[…]

One of the tensions we struggle with all the time is how much energy to put into following areas we’ve uncovered that are now well known, and how much to spend on exploring the unknown.

This observation has to be considered from both macro and micro perspectives:

  • On the personal level, an individual only has to spend some amount of time wandering around the web, staying away from the groupthink that emerges at sites like Techmeme. This is one of the reasons I don’t like sitting in an RSS reader, too: I want to travel the sidelinks, the trackback, and errant pointers that increase the incidence of bumping into something truly novel, or some new unique perspective.

    (It’s a side note, but I was struck by Matt Biddulph’s (from Dopplr) recent use of the term ‘Coincidensity’ to denote (I think) the fact that the likelihood of bumping into interesting people goes up as the people are closer together. I think I want to extend the term in this context, to assert that to increase the coincidensity of novel ideas bumping into you you have wander around to increase your chances.)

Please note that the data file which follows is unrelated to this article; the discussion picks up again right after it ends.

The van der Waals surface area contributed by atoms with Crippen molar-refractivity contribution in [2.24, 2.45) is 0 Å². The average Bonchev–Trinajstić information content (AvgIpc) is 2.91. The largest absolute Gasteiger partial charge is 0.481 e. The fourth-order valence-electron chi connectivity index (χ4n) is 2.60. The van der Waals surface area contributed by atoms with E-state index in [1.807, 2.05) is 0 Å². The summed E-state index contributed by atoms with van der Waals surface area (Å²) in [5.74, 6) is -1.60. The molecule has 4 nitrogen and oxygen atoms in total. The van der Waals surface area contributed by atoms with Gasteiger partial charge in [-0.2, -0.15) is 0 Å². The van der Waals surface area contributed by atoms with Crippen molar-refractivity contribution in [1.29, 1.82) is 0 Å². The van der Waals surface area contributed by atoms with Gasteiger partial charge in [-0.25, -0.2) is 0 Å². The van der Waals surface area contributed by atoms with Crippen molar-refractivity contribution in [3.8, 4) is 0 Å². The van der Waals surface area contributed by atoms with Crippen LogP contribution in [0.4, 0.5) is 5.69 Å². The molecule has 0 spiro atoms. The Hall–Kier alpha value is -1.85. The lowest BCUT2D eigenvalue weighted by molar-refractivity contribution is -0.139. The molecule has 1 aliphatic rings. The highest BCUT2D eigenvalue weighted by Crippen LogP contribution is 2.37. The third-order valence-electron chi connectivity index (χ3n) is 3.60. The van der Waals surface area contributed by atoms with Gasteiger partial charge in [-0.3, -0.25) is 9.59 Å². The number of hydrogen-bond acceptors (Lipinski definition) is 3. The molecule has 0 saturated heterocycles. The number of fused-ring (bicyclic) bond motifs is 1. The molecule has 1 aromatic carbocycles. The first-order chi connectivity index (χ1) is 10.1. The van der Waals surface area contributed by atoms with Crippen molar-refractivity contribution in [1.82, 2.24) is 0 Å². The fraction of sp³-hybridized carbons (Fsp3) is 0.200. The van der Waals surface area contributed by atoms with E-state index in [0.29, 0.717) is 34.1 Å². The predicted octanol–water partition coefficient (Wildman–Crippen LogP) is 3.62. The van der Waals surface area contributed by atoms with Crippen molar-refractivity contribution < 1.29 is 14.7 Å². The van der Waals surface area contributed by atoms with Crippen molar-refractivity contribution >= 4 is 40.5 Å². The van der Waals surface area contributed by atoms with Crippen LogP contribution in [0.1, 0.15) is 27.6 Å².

• On the social level, if people opt to game the system at Techmeme, and the system rewards that, you will see piling on. Sometimes piling makes sense – as when some new shiny tool is released and everyone fools with it or opines about it. Other piling on behavior is linkbaiting: a half-baked observation couched in incendiary prose, leading to a bar fight. In the latter case, the tool maker should be interested in countering the likelihood that such behavior leads to uppage on the list. Digg spends a awful lot of time countering nefarious schemes, and ultimately, Gabe Rivera will have to decide how to shape the culture at Techmeme.

I recently agreed – more or less – with Jason Calacanis that Techmeme is reflective of the way popularity works in general, which is not “fair” in an egalitarian sense, but which works, more or less. At the same time, I lust for a lot more random input, and strongly suggest that people only treat Techmeme as one food group in a healthy web diet: go forage for more roughage out past the top 5000 tech blogs in the world, or read the stuff that’s not on Techmeme today.